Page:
Engine efficiency is the key for automotive CO2 emissions management. While the internal combustion engine (ICE) fuel efficiency still has much room for improvement, what can we do with the environmentally friendly hybrid car? And what can we expect from an intelligent transportation era, where companies like Apple and Google are marching in to compete side by side with the traditional players?
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SJTU-ParisTech Review: The news of Apple is building electronic car seems having brought more shock to the car makers. However, what does this mean to parts suppliers like Valeo?
Michel FORISSIER: If Apple intends to build a car, it would be a customer of Valeo’s like Tesla, VW or Geely. Apple has always focused on the user experience and intuitive design, something that Valeo also focuses on in the automotive environment, trying to make the interaction between the driver and the vehicle as intuitive as possible. We have the best competencies regarding sensors and software. Our products are the ears and eyes of the car.
With the entire Auto industry turning to intelligent transportation and connected cars, what kind of new challenges will be brought to the development of Powertrain System –the heart of cars design?
The biggest challenge is still how to reduce fuel consumption while maintaining the “fun-to-drive” or the overall vehicle performance. And to do this in the most affordable way! People do not want to compromise between fuel economy, performance and cost, and they are right: this has to be done at the same time. We see three axes to do this: improving combustion engine efficiency, improving transmission efficiency and develop hybrid-electric systems to perform superior energy management.
Tesla and Apple car draw more attention because people want to use cleaner energy instead of fossil fuel to drive car. Technically, how far can the efficiency of combustion engine be improved?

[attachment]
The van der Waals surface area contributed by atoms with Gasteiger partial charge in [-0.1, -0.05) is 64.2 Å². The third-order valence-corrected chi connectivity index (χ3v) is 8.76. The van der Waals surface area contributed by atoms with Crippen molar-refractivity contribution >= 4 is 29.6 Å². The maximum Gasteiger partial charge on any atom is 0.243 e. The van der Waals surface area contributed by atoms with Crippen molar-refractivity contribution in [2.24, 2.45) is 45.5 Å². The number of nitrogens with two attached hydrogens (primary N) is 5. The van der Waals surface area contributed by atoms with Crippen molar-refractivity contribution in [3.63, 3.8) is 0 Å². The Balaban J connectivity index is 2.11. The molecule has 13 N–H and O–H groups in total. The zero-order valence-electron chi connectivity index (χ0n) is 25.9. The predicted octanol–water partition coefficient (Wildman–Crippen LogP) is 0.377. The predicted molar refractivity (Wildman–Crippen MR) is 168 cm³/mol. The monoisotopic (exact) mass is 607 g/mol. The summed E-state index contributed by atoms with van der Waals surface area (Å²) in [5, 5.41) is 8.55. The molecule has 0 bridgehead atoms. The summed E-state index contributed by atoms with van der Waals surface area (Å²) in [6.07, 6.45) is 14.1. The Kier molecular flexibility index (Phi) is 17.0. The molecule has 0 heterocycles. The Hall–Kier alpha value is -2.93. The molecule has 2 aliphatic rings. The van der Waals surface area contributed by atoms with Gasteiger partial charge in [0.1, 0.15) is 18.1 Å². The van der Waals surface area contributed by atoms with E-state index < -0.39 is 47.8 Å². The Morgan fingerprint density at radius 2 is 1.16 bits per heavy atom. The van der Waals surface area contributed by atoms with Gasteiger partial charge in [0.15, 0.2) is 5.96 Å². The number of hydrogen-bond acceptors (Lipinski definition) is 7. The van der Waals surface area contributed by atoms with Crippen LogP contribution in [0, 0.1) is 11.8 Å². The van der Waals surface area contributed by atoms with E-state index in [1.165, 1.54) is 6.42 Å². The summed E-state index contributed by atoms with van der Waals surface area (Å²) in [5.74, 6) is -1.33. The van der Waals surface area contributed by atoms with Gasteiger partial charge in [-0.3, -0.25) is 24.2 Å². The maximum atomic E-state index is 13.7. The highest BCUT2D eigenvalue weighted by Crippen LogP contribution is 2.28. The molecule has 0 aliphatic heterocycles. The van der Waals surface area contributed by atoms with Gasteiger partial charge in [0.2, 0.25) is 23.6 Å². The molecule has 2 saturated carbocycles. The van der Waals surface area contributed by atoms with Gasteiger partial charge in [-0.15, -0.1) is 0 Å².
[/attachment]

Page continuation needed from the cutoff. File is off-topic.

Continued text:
There are still a lot of potential improvements regarding internal combustion engine (ICE) fuel efficiency, in the range of 15 to 20%. A car consuming 5l/100km is feasible with an ICE. However, to go further, hybrid – electric systems are mandatory, e.g. the European regulation at 4,1l/100kms (95 g CO2/km) in 2021 will require hybrid solutions for certain.
Alternative fuels could be also a good way for cleaner cars: namely CNG (Compressed Natural Gas) or Hydrogen, when burned instead of gasoline, provide extremely low pollution.
Electric cars are the cleanest ones regarding local emissions, but this is pending the fact that production of electricity has to be done with renewable, clean energy.
When did the auto industry begin to pay attention to CO2 emissions management? Any milestones along this path to today?
I think the auto industry started to pay attention to fuel economy in the 70’s when we had the first oil crisis. It was accelerated with the Kyoto Protocol in 1997 and with a lot of regulations related to fuel economy that came in the early 2000’s. The regulations in most countries (EU, US, Japan, China..) require to lower fuel consumption roughly by a factor 2 between 2000 and 2020/25. This is the main driver of powertrain evolution since 10 years, and for the next 10 to 20 years, in a continuous process.
Aside from engine efficiency, how do other parts of automotive design like visibility and thermal system affect the CO2 emission management?